Joe practices a real world martial art rather than a fictional one, so it makes sense to give him the physique of real world kick boxers who have bodies that look like they’re made out of coiled steel.
Terry has put on some muscle. He’s now stockier, with broad shoulders and a short neck, not unlike his Mark of the Wolves incarnation. Terry is a blue collar kind of dude (he’s a part-time truck driver/full-time freeter after all), so he should have more “go” muscles than “show” muscles.
Many of the great, aggressive fighters in combat sports share this square, compact brawler’s build. This works well with Terry’s special moves where he literally throws himself into each attack with wild abandon.
Andy on the other hand is the younger, prettier brother. Where Terry developed his own rough and tumble fighting style on the streets of South Town, Andy travelled abroad and learned ancient martial arts in Japan.
Andy has a more refined fighting style than Terry, so he has a more refined, svelte build. Where Terry fights on brute strength and spirit, Andy attacks with precise controlled motions. His elegant fighting style is excentuated by his long slender fingers.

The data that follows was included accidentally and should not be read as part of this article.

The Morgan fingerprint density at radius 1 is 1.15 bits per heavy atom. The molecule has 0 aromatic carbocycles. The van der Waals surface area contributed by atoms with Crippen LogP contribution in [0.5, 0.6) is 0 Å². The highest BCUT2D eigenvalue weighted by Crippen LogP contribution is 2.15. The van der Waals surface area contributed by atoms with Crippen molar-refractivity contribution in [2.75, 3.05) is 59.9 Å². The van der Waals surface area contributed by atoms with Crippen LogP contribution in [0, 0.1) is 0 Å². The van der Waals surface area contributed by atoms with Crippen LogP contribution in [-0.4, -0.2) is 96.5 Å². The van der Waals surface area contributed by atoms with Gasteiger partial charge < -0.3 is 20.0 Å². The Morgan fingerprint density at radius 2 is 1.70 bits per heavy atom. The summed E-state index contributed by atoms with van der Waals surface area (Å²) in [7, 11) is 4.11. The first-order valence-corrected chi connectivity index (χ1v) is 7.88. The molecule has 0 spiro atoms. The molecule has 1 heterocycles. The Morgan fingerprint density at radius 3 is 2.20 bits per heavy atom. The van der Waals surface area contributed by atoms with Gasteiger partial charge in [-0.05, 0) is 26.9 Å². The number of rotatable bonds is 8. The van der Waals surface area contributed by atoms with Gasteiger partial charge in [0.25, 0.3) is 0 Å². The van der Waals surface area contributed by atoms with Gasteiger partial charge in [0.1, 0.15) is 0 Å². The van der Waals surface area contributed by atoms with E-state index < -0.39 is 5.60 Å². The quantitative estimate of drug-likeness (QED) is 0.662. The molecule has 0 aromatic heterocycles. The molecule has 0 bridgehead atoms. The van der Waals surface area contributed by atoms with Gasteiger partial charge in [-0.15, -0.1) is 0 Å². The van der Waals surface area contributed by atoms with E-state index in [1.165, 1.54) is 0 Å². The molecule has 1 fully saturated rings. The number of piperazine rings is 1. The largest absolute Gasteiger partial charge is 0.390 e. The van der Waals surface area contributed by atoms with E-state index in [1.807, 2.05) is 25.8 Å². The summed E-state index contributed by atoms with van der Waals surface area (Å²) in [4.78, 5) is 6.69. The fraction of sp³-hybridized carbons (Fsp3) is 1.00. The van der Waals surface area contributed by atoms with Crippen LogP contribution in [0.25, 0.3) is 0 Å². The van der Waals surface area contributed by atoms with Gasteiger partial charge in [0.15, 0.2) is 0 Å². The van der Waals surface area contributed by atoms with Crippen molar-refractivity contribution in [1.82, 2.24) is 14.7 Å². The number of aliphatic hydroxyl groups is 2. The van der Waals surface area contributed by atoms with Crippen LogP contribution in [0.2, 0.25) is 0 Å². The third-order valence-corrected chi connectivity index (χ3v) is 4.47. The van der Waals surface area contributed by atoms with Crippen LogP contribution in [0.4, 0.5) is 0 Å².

I could go on and on about each cast member (and I probably will in future posts)
I’m very impressed with SNK’s approach to rebooting a flagship series. It was a big risk finally putting the time and resources to bring this game into the HD era and lots of things could have gone awry. Most reboots involve taking iconic characters and making them grittier and more bad ass, losing their distinct personality in the process.
This often means giving the character a tattoo.
Or a leather makeover.
Thankfully SNK bucked this trend with King of Fighters XIII.
Rather than thinking “how can I make everyone edgier?” (and more generic), they took every character back to the drawing board and thought “Who is this person? What makes them distinct? How can we express their individuality even better?”
Many games today have long complex stories conveyed through slick cinematics and dialog. But very few games have so much personality built into the character designs and gameplay experience itself.
A game like this only comes around every decade or so (trust me I’ve been waiting!)
So if you feel any close personal connection to anything I’ve just described, don’t hesitate to reward SNK for their efforts by picking up a copy of King of Fighters XIII!
To commemorate the release of King of Fighters XIII, I will be doing a series of blog posts on why I love the hell out of this game. Many other people, much more qualified than me have already written at length about KOF XIII’s tight and nuanced gameplay. I will focus on what I know best: Art. And there’s a lot to disuss about this game’s art.